What an exquisite collection- each one has something to recommend it, but I must say I gasped out loud when I saw ‘Night Butterfly’! Its unusual petals made it a standout for me. This year I’m growing some from seed for the first time, so I’ll probably be using copious amounts of water for them in the summer too.

    • Chloris says:

      It is great fun growing them from seed, you never know what you will get. Night Butterfly is gorgeous and the bees love it. I am going to try some seeds ftom it.

  5. Kris P says:

    Earwigs! Yuck, I hate those things but fortunately haven’t seen any in or near my dahlias. (Perhaps it’s because they prefer my artichokes.) You don’t do anything by half, do you?! 😉 Although I lost several of my new tubers to rot, including ‘Labyrinth’, and one of my newbies, ‘Penhill Dark Monarch’, never even produced a single bud, I was satisfied with my output this year. Next year, I’m going to seek out some additional varieties and I’m adding your ‘Creme de Cassis’ and ‘Blue Bayou’ to my working list.

    • Chloris says:

      Apart from being revolting earwigs damage the flowers. I have read that vaseline on the stems stops them reaching the flowers.
      I loved your orange ‘Punkin Spice’ this year. I lost some tubers to rot when I was starting them off too. I was sorry to lose lovely ‘Mel’s Orange Marmalade’. I will try it again next year.

  6. tonytomeo says:

    Hurrah! Gee, yours still look better than mine. Sadly, ours do not get started until halfway through summer, so they are one of the few flowers that gets a shorter season here than in other regions. I do not know why they start late. I do not think that they lack for chill in winter. I do not think that they even need chill. It is a mystery.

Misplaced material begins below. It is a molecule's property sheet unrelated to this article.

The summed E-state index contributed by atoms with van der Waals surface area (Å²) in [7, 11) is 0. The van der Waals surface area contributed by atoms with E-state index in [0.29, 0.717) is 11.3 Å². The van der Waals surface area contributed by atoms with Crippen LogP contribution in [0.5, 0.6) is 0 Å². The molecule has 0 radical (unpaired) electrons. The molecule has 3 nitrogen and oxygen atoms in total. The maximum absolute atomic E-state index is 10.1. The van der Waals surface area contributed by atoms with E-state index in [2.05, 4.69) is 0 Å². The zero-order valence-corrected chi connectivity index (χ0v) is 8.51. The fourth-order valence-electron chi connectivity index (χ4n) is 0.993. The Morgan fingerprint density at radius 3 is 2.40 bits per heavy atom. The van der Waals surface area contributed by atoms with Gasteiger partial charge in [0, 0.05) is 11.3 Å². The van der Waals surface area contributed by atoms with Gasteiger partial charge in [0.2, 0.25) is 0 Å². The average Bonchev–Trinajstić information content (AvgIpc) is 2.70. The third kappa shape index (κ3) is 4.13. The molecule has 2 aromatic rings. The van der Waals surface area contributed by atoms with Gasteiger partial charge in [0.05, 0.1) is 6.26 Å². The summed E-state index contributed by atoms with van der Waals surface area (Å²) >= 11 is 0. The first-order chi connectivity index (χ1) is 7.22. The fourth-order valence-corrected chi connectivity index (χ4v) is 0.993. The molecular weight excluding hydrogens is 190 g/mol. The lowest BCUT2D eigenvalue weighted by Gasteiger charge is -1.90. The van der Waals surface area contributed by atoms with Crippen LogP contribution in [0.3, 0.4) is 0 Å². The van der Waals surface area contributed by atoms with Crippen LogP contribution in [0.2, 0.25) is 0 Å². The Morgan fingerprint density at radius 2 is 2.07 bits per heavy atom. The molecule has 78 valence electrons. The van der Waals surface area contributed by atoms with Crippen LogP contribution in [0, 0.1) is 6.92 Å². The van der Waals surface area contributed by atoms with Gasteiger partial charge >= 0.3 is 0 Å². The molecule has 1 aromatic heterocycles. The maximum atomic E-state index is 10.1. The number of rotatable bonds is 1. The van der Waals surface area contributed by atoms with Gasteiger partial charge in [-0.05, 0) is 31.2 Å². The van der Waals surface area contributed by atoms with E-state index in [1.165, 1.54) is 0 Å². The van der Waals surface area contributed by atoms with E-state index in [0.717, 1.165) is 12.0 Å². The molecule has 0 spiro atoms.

7. Ali says:

    There I was thinking I might scale back my dahlia production next year and you have completely reversed this with your post! My dahlias in pots were very disappointing this year, including ‘Blue Bayou’ but I don’t think I watered or fed them nearly enough, so maybe I should forgive them. I do love the anemone-flowered dahlias – that’s the thing about dahlias, isn’t it? You can be satiated for the dinnerplates or the cacti and along come collarettes and whirligigs (I can’t remember the proper term for the Honka type ones). I was inclined to like the Honka series because this was the name of my youngest daughter’s invisible friend, now long departed. I too found them a bit underwhelming, but I saw a gorgeous near-black one at the Salutation which won me over. Labyrinth is definitely on the list for next year, and your ‘Cassis’.

    • Chloris says:

      I have never had much success with dahlias in pots. But I don’t know why it’s taken me so long to embrace the whole colourful tribe of them. I can’t think of anything which keeps on blooming so abundantly from July until the frosts. I think the near black honka you saw was probably ‘Verrone’s Obsidian Star’. I bought one but I overwatered it in its pot in the spring and it rotted.
      What an original name for an imaginary friend. My daughter’s was called Mary.

  8. susurrus says:

    You’re growing a lot of my favourites. I hadn’t realised there were sports of Cafe au Lait until I saw the Royale version at a flower show this year. I’ll be looking out for Rose!